Two $60K prizes for rising stars. Plus, what’s the science behind the embryo model headlines?
We’re looking for up-and-coming researchers with big ideas who we can support through the 2023 Metcalf Prizes for Stem Cell Research.
Two prizes, worth $60,000 each, will be awarded to one male and one female mid-career stem cell scientist. Applications close on Friday 28 July 2023. Please consider if there’s someone you should nominate. Read on for more details.
Last year we supported pioneers in sight, and in how blood cancers are controlled.
Anai Gonzalez-Cordero from Children’s Medical Research Institute aims to restore sight in people with inherited retinal diseases, by repairing or replacing damaged light-sensing cells in the eye. Ashley Ng from WEHI is revealing how blood stem cells are controlled, and how they can go rogue, leading to blood cancers.
For all the promising work we promote, we also keep an eye on some of the more breathless headlines stem cell research sometimes generates.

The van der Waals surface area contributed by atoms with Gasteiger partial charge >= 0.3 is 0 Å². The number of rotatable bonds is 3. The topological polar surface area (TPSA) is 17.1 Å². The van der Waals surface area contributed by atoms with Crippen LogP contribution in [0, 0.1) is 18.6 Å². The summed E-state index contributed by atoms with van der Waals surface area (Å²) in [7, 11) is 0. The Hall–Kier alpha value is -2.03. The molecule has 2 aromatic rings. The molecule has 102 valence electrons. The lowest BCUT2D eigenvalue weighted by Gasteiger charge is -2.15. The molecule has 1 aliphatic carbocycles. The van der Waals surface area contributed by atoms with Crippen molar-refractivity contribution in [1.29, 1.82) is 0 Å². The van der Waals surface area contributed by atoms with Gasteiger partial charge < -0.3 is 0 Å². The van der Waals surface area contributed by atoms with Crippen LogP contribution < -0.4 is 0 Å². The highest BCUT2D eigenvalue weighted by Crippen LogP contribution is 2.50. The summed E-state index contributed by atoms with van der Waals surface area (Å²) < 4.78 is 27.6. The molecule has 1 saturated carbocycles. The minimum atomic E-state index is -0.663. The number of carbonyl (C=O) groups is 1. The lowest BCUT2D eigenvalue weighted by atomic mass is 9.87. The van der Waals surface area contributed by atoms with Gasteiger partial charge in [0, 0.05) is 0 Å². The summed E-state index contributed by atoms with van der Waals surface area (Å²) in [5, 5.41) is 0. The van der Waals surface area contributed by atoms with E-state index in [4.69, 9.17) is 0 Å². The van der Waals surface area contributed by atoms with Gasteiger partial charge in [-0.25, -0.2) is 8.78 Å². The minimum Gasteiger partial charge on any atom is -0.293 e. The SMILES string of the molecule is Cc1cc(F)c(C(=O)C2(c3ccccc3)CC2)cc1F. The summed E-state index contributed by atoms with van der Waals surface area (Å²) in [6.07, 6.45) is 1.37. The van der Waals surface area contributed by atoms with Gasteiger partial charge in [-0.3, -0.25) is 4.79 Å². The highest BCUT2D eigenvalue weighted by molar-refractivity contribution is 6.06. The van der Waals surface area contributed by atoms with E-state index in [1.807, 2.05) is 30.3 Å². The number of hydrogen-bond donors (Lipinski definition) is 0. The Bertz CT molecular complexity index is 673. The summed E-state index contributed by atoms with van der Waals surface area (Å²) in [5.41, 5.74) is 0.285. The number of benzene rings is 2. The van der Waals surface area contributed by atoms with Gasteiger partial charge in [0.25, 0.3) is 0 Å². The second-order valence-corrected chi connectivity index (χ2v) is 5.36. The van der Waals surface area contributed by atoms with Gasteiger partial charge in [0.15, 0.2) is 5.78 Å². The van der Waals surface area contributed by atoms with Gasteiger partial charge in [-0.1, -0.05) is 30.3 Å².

“Breakthrough!” “A major scientific first!” “The world’s first human synthetic embryos!”
These are a taste of some of recent stories on the development of embryo models using just stem cells. But the reporting is somewhat premature, for a study presented at a conference and which is yet to be peer-reviewed.
In this newsletter, we provide a reality check on the science behind these headlines.
In other news:
- Melbourne researchers have used heart and lung stem cells infected with SARS-CoV-2 to better understand how COVID-19 impacts different organs, paving the way for more targeted treatments.
- UK and Malaysian scientists are calling for regulation of ‘treatment’ fads.
- Stem cell research is happening in space: a Chinese team has grown blood stem cells from embryonic stem cells in space and a separate Axiom Space mission has sent a Saudi biomedical researcher to the International Space Station to conduct stem cell and breast cancer research.